From the Senate in the 1970s to the presidential campaign trail in 2020, Joe Biden has a long record of going where political pressures push him—and right now they’re pushing him aggressively leftward
Here is how work regulation works on me: If there is not enough of it, I don’t know what I’m supposed to do; if there is too much of it, I don’t know what I’m supposed to do.
A case in point on the second problem is the new recycling bins that suddenly appeared at work a month ago. One blue-labeled and the other green, they stand side-by-side in every location where there used to be only a nondescript beige can. Blue says, “Paper and Cardboard,” and in finer print: paper and books; newspapers and magazines; cardboard boxes (flattened); no coffee cups. Green says, “Commingled,” and accepts plastic bottles and jugs (empty and crushed first); glass bottles and jars; cans and metal (empty and crushed first); no coffee cups or lids. There is still, of course, the regular trash receptacle too, though I’m not clear on what “regular” is anymore.
It is fortunate for me that I have the rest of my janitorial job down pat now (some of you may remember the paper towel dispenser tutorials of last spring) because I would have been as overwhelmed as Lucy on the chocolate factory assembly line if the manifold recycling choices had been thrown at me from the start. Now at least I have time to bone up on trash in the 21st century. I have learned the following:
The blue recycling can behind my house is strictly for: bottles (no tops, please); greeting cards (if they have no foil or glitter); magazines; newspapers; writing paper; aerosol cans. Unacceptable items: plastic bags; shredded paper; aluminum foil; cardboard juice cartons; mixed plastics (margarine tubs; ice cream cartons; yogurt pots; cling film); clothing; household or garden waste; polystyrene; kitchen waste (consult your local on proper composting); glass (see separate glass disposal instructions).
Chemistry is not my thing, and polystyrene looks like monostyrene at a quick glance.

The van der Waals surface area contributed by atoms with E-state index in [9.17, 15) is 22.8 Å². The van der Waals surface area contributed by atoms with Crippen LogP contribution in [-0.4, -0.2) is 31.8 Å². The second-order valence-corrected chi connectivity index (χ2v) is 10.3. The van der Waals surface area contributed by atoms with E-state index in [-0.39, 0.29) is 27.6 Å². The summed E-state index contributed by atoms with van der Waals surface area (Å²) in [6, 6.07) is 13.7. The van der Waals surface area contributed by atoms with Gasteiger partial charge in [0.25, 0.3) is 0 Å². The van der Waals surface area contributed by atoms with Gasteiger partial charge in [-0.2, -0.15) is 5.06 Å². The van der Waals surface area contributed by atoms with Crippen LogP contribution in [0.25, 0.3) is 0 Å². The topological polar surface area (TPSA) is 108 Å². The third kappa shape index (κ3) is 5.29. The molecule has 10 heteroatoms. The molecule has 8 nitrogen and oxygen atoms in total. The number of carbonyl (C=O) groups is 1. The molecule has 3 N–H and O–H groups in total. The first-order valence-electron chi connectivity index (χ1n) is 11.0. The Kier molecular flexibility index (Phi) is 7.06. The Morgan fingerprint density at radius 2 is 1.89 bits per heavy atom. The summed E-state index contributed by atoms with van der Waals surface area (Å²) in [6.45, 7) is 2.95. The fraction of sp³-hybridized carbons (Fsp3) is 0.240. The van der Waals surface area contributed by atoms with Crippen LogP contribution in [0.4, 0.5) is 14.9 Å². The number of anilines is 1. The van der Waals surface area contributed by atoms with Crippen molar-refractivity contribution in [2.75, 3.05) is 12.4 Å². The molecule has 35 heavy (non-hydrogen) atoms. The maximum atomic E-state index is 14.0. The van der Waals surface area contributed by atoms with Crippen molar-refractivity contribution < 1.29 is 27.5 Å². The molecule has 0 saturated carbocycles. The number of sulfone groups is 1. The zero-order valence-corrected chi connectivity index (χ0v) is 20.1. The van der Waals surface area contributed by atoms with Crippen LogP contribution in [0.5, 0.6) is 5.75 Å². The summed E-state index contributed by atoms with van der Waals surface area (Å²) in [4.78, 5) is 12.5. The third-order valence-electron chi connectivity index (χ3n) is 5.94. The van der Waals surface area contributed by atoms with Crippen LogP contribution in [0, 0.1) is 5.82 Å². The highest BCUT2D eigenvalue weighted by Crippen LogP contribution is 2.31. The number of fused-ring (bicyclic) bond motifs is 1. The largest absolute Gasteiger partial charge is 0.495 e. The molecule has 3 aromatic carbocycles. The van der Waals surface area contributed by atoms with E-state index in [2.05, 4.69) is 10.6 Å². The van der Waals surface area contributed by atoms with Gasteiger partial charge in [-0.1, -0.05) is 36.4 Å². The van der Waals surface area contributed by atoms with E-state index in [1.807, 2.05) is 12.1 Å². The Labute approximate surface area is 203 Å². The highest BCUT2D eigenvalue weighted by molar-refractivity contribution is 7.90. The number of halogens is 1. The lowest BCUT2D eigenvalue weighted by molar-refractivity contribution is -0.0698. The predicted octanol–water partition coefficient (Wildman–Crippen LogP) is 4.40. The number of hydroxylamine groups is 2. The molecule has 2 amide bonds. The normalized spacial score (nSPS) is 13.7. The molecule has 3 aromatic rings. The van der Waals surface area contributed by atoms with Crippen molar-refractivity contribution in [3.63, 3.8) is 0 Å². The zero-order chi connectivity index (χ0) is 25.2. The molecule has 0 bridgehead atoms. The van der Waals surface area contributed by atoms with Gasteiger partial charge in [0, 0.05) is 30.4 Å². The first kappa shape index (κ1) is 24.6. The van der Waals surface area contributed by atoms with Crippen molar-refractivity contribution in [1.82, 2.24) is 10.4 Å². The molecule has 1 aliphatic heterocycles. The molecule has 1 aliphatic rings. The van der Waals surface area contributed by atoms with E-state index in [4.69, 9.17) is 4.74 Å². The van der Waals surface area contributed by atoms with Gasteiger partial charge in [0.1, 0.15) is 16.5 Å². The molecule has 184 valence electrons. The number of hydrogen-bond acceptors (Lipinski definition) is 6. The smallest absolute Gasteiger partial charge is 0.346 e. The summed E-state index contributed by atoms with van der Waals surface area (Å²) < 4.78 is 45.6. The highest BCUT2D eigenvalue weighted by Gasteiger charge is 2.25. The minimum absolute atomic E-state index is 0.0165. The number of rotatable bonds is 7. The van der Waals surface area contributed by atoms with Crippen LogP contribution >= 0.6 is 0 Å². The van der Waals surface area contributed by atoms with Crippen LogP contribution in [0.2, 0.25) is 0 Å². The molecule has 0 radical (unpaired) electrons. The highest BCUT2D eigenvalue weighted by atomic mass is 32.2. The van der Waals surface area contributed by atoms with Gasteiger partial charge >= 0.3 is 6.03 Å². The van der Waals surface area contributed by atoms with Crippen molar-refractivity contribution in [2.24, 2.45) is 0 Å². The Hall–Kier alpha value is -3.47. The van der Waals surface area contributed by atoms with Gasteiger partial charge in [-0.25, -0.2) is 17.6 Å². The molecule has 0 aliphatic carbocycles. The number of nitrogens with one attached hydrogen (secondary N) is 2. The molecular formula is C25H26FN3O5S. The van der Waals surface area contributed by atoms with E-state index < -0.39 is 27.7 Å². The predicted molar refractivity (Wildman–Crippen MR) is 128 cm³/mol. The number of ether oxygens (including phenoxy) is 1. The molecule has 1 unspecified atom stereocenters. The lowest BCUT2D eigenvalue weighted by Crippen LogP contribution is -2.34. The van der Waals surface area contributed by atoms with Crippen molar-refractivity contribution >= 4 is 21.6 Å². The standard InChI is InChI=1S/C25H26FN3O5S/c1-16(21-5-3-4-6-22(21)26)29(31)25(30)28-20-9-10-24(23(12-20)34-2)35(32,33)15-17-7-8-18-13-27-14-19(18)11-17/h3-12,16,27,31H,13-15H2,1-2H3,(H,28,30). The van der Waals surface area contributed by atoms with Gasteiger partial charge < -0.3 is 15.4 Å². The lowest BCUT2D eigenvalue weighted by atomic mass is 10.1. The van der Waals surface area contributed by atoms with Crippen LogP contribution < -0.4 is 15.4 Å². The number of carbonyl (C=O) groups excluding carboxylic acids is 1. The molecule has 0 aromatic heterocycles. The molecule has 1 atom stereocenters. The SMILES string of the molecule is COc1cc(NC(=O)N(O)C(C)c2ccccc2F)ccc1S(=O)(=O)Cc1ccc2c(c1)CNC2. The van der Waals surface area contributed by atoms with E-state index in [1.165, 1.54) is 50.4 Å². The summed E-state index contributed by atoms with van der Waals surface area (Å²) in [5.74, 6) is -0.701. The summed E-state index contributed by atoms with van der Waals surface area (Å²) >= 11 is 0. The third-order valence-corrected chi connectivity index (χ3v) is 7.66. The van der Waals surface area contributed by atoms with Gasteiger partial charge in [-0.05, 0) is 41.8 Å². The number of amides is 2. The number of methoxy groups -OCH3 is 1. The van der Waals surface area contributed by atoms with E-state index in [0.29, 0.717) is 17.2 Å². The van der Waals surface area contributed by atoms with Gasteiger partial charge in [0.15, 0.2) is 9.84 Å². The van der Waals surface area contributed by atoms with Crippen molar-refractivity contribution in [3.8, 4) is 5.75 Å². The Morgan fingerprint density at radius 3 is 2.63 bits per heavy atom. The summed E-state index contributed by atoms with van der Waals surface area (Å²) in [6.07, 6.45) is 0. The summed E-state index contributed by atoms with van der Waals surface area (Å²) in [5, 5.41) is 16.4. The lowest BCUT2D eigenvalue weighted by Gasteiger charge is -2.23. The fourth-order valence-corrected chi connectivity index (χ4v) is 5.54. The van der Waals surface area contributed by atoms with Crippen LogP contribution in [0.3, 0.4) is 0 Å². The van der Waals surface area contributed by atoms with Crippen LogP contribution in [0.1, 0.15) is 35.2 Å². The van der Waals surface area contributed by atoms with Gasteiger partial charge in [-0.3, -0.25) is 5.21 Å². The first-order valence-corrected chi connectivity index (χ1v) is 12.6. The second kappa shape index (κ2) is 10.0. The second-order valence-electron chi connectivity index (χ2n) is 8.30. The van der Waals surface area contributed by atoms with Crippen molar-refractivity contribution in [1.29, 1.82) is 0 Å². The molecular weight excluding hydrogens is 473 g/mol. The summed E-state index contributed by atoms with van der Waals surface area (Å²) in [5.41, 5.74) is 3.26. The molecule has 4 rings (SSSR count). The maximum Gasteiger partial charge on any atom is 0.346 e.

At the Philadelphia airport last year, a young TSA worker near the security checkpoint saw me looking too long into the gaping mouths on top of a trio of disposal cans and reading the wording with my Burger King wrappings in hand: “It all gets thrown into the same hole,” he chuckled. If it’s true, that’s scandalous. But he might just have been a bad apple. (See municipal rules on bad apple disposal.) Still, it makes me suspicious that the two slots for mail at the post office marked “19038” and “Other zip codes” all fall into the same basket on the other side of the wall.
I know I will be that one person in the cafeteria who holds up traffic at the exit studying the illustrations, and ends up throwing my empty smoothie cup in the cardboard hole anyway just because I don’t want to look unintelligent. Chemistry is not my thing, and polystyrene looks like monostyrene at a quick glance. Instantaneous accuracy is as unlikely there as on that part of the SAT where you had to read a list of related things and mark the one that doesn’t quite belong, before the proctor’s bell rings. I want to be the person who’s on the ball. I fantasize my leave-taking from food courts as something suave and debonair.
But I have always been the other sort. In first grade I alone boarded the wrong bus home from camp. In third grade, Soeur Ste. Edouard de la Croix was suddenly in my face, yanking me from pleasant space travels with a jolting “Are you there?” before my peers. In eighth grade Sister Irene slapped me publicly when I passed out quiz papers before she had clicked her clicker. I hadn’t caught her instructions.
My friend John the contractor has bigger problems. As a home services contractor he must get licensed, take the EPA-mandated re-education class, read clients the “Renovate Right” pamphlet, post warning signs, don regulation clothing, remove furniture from work areas, erect barriers, lay additional plastic sheeting, and document it all impeccably for the agency. Customers, for their part, must shell out an extra $95 to $125 per window. Violation for noncompliance can be $37,500 per day.
In January President Donald Trump invited American manufacturers to the White House seeking their recommendations on ways to cut regulations and reverse the choke hold on business caused by too many regs. God got His commandments down to 10. May the new regime be thus inspired.